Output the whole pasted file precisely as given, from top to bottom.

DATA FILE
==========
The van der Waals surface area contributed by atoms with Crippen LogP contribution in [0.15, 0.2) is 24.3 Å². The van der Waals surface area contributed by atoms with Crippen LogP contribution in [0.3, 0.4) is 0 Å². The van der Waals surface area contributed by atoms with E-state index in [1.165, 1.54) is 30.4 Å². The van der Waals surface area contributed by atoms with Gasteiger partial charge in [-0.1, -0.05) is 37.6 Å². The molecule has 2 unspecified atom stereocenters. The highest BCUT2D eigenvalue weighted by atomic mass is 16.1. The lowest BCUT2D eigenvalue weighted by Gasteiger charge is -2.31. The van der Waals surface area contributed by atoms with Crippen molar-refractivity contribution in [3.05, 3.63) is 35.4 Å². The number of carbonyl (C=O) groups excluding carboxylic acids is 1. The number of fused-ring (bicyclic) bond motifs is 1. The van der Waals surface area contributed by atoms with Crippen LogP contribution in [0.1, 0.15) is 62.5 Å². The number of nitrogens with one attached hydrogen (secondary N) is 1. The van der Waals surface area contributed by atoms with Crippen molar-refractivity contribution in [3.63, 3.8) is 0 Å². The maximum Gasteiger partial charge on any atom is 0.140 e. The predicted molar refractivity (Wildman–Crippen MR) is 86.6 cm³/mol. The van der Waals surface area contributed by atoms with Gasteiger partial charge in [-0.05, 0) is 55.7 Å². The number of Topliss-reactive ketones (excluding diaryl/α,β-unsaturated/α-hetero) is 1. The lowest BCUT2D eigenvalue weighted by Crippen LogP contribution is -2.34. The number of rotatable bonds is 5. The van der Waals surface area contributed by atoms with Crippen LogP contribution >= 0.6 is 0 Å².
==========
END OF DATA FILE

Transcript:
The van der Waals surface area contributed by atoms with Crippen LogP contribution in [0.15, 0.2) is 24.3 Å². The van der Waals surface area contributed by atoms with Crippen LogP contribution in [0.3, 0.4) is 0 Å². The van der Waals surface area contributed by atoms with E-state index in [1.165, 1.54) is 30.4 Å². The van der Waals surface area contributed by atoms with Gasteiger partial charge in [-0.1, -0.05) is 37.6 Å². The molecule has 2 unspecified atom stereocenters. The highest BCUT2D eigenvalue weighted by atomic mass is 16.1. The lowest BCUT2D eigenvalue weighted by Gasteiger charge is -2.31. The van der Waals surface area contributed by atoms with Crippen molar-refractivity contribution in [3.05, 3.63) is 35.4 Å². The number of carbonyl (C=O) groups excluding carboxylic acids is 1. The number of fused-ring (bicyclic) bond motifs is 1. The van der Waals surface area contributed by atoms with Crippen LogP contribution in [0.1, 0.15) is 62.5 Å². The number of nitrogens with one attached hydrogen (secondary N) is 1. The van der Waals surface area contributed by atoms with Crippen molar-refractivity contribution in [3.63, 3.8) is 0 Å². The maximum Gasteiger partial charge on any atom is 0.140 e. The predicted molar refractivity (Wildman–Crippen MR) is 86.6 cm³/mol. The van der Waals surface area contributed by atoms with Gasteiger partial charge in [-0.05, 0) is 55.7 Å². The number of Topliss-reactive ketones (excluding diaryl/α,β-unsaturated/α-hetero) is 1. The lowest BCUT2D eigenvalue weighted by Crippen LogP contribution is -2.34. The number of rotatable bonds is 5. The van der Waals surface area contributed by atoms with Crippen LogP contribution >= 0.6 is 0 Å².